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Elimination of GPI2 suppresses glycosylphosphatidylinositol GlcNAc transferase activity and alters GPI glycan modification in Trypanosoma brucei

Type of publication Peer-reviewed
Publikationsform Original article (peer-reviewed)
Author Jenni Aurelio, Knüsel Sebastian, Nagar Rupa, Benninger Mattias, Häner Robert, Ferguson Michael A.J., Roditi Isabel, Menon Anant K., Bütikofer Peter,
Project Molecular identification of lipid transporters for protein glycosylation
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Original article (peer-reviewed)

Journal Journal of Biological Chemistry
Volume (Issue) 297(2)
Page(s) 100977 - 100977
Title of proceedings Journal of Biological Chemistry
DOI 10.1016/j.jbc.2021.100977

Open Access

URL http://doi.org/10.1016/j.jbc.2021.100977
Type of Open Access Publisher (Gold Open Access)

Abstract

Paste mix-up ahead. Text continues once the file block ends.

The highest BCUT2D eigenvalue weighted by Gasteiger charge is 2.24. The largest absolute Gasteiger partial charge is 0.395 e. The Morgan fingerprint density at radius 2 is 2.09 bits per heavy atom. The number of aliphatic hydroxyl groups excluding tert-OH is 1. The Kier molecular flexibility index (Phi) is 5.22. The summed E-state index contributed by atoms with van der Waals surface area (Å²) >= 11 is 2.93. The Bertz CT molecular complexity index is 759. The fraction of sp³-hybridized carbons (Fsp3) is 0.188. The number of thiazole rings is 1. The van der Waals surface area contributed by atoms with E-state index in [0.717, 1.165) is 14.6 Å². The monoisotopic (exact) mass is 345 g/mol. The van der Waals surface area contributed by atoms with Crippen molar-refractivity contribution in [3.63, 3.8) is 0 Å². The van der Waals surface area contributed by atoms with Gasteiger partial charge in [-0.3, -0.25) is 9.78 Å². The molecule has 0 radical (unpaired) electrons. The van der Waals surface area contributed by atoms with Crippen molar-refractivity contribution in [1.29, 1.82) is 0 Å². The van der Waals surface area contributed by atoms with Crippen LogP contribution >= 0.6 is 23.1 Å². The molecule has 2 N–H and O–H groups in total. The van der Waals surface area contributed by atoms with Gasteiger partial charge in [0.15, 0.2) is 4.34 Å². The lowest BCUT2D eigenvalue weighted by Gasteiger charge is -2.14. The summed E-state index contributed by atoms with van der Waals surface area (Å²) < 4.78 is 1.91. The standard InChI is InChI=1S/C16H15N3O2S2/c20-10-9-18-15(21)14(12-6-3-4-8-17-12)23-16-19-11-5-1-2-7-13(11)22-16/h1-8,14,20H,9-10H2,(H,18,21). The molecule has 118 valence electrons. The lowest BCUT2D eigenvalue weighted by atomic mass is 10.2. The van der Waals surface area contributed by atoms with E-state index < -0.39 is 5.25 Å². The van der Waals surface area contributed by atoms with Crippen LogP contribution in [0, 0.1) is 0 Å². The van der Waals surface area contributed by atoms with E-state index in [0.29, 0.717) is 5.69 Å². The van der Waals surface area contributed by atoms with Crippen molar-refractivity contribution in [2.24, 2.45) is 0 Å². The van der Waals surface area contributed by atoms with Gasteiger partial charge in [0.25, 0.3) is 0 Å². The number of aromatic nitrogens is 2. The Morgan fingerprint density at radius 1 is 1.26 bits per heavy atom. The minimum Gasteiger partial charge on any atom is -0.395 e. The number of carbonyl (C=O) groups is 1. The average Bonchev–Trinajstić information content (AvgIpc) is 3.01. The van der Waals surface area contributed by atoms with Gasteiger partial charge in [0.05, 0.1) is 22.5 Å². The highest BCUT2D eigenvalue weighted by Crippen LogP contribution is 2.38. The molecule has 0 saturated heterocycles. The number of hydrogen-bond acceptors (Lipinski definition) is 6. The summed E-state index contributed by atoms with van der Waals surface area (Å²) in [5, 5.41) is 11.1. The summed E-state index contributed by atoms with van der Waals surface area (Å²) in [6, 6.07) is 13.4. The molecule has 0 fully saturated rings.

Many eukaryotic cell-surface proteins are posttranslationally modified by a glycosylphosphatidylinositol (GPI) moiety that anchors them to the cell membrane. The biosynthesis of GPI anchors is initiated in the endoplasmic reticulum by transfer of GlcNAc from UDP-GlcNAc to phosphatidylinositol. This reaction is catalyzed by GPI GlcNAc transferase, a multisubunit complex comprising the catalytic subunit Gpi3/PIG-A as well as at least five other subunits, including the hydrophobic protein Gpi2, which is essential for the activity of the complex in yeast and mammals, but the function of which is not known. To investigate the role of Gpi2, we exploited Trypanosoma brucei (Tb), an early diverging eukaryote and important model organism that initially provided the first insights into GPI structure and biosynthesis. We generated insect-stage (procyclic) trypanosomes that lack TbGPI2 and found that in TbGPI2-null parasites, (i) GPI GlcNAc transferase activity is reduced, but not lost, in contrast with yeast and human cells, (ii) the GPI GlcNAc transferase complex persists, but its architecture is affected, with loss of at least the TbGPI1 subunit, and (iii) the GPI anchors of procyclins, the major surface proteins, are underglycosylated when compared with their WT counterparts, indicating the importance of TbGPI2 for reactions that occur in the Golgi apparatus. Immunofluorescence microscopy localized TbGPI2 not only to the endoplasmic reticulum but also to the Golgi apparatus, suggesting that in addition to its expected function as a subunit of the GPI GlcNAc transferase complex, TbGPI2 may have an enigmatic noncanonical role in Golgi-localized GPI anchor modification in trypanosomes.
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